Epinephrine is an endogenous catecholamine with α- and β-adrenergic activity. At low doses, epinephrine exerts primarily β-adrenergic effects, increasing contractility and reducing SVR. Despite this, there is little evidence that epinephrine is superior to dobutamine in the treatment of low-output states. The increases in stroke volume and cardiac output seen with epinephrine have the potential of decreasing blood pressure in patients with inadequate preload. In patients with septic shock that have been adequately fluid resuscitated, epinephrine increases heart rate and stroke volume (and therefore cardiac output) and systemic oxygen delivery without altering vascular tone. Care must be taken when using epinephrine, as renal vasoconstriction, cardiac arrhythmias and splanchnic blood flow,37 and increased myocardial oxygen consumption and demand may result.38 Additionally, metabolic abnormalities are common, including dyskalemias, hyperglycemia, and ketoacidosis.39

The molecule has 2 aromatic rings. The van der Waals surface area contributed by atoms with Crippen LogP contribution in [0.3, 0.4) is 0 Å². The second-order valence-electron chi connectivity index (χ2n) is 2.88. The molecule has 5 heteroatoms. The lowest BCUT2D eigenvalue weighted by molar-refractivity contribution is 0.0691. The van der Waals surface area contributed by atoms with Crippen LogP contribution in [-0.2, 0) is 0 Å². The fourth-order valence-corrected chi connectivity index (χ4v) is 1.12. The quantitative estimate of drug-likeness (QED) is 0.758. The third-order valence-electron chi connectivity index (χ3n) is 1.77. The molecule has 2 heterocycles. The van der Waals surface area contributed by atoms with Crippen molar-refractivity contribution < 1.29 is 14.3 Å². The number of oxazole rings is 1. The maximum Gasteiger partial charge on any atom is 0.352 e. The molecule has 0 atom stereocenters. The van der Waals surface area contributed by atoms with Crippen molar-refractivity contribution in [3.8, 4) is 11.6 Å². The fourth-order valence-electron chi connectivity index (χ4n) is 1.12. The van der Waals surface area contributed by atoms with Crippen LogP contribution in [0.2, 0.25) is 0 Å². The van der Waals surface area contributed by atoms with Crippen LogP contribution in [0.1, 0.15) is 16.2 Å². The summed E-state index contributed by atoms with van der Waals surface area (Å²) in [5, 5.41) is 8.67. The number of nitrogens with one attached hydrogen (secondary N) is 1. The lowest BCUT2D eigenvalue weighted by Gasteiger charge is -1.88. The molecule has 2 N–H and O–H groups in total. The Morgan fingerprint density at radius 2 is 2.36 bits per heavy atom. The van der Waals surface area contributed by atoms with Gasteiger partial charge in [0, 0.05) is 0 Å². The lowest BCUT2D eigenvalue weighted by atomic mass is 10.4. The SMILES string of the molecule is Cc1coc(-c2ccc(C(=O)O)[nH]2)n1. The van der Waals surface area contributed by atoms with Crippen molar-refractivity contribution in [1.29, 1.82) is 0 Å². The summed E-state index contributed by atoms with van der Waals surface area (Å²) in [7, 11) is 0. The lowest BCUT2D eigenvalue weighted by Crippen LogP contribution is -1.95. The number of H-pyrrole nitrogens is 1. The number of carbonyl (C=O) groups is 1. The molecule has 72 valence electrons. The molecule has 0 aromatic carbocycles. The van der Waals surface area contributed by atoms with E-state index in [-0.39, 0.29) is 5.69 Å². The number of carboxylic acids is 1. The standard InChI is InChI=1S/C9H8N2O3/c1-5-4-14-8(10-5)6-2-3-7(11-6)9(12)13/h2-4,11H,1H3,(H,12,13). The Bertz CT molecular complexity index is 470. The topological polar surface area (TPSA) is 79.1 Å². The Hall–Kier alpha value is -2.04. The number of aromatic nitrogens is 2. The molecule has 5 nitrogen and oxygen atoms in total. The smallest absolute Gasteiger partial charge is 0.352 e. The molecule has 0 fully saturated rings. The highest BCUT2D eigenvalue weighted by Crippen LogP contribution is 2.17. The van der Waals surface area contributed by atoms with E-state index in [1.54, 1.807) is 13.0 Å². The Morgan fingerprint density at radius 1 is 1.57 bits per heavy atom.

Milrinone selectively inhibits phosphodiesterase-3 that leads to increased cAMP and increased calcium intracellularly to promote more efficient contractility. Overall, milrinone administration leads to pulmonary and systemic vasodilation with increased inotropy. Milrinone is used more frequently in the patient with well-established cardiac failure as the half-life is long (2.5 hours) and is not a rapidly titratable medication, unlike dobutamine or epinephrine. As with dobutamine, hypotension may result from either bolus or excessive milrinone use especially in patients who are hypovolemic. In addition, risk of arrhythmia is increased with use of milrinone or dobutamine.